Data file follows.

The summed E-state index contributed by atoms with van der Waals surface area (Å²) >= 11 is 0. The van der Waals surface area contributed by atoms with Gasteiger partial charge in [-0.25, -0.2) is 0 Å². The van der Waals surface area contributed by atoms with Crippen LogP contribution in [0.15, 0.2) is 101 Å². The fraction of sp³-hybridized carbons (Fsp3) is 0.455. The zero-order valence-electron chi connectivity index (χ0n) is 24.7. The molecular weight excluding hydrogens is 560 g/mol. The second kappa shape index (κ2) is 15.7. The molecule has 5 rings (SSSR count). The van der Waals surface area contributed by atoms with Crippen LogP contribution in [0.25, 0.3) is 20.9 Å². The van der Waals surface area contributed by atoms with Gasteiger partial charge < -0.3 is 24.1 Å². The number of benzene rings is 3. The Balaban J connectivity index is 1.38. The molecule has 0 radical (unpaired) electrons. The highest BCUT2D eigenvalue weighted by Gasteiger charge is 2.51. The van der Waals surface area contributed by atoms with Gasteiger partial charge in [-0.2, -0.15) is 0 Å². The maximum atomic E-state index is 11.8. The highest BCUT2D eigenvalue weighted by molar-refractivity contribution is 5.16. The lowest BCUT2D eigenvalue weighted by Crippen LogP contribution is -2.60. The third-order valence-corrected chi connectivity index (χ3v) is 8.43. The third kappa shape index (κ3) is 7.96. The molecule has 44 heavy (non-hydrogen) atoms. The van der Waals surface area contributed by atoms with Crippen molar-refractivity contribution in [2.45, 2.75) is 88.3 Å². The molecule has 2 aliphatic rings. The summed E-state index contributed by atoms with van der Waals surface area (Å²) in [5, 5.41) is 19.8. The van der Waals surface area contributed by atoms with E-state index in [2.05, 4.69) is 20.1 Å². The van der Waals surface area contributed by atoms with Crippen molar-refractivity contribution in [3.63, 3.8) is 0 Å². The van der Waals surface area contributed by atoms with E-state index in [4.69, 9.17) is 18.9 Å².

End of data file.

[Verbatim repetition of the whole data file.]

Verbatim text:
The summed E-state index contributed by atoms with van der Waals surface area (Å²) >= 11 is 0. The van der Waals surface area contributed by atoms with Gasteiger partial charge in [-0.25, -0.2) is 0 Å². The van der Waals surface area contributed by atoms with Crippen LogP contribution in [0.15, 0.2) is 101 Å². The fraction of sp³-hybridized carbons (Fsp3) is 0.455. The zero-order valence-electron chi connectivity index (χ0n) is 24.7. The molecular weight excluding hydrogens is 560 g/mol. The second kappa shape index (κ2) is 15.7. The molecule has 5 rings (SSSR count). The van der Waals surface area contributed by atoms with Crippen LogP contribution in [0.25, 0.3) is 20.9 Å². The van der Waals surface area contributed by atoms with Gasteiger partial charge < -0.3 is 24.1 Å². The number of benzene rings is 3. The Balaban J connectivity index is 1.38. The molecule has 0 radical (unpaired) electrons. The highest BCUT2D eigenvalue weighted by Gasteiger charge is 2.51. The van der Waals surface area contributed by atoms with Gasteiger partial charge in [-0.2, -0.15) is 0 Å². The maximum atomic E-state index is 11.8. The highest BCUT2D eigenvalue weighted by molar-refractivity contribution is 5.16. The lowest BCUT2D eigenvalue weighted by Crippen LogP contribution is -2.60. The third-order valence-corrected chi connectivity index (χ3v) is 8.43. The third kappa shape index (κ3) is 7.96. The molecule has 44 heavy (non-hydrogen) atoms. The van der Waals surface area contributed by atoms with Crippen molar-refractivity contribution in [2.45, 2.75) is 88.3 Å². The molecule has 2 aliphatic rings. The summed E-state index contributed by atoms with van der Waals surface area (Å²) in [5, 5.41) is 19.8. The van der Waals surface area contributed by atoms with E-state index in [2.05, 4.69) is 20.1 Å². The van der Waals surface area contributed by atoms with Crippen molar-refractivity contribution in [3.63, 3.8) is 0 Å². The van der Waals surface area contributed by atoms with E-state index in [4.69, 9.17) is 18.9 Å².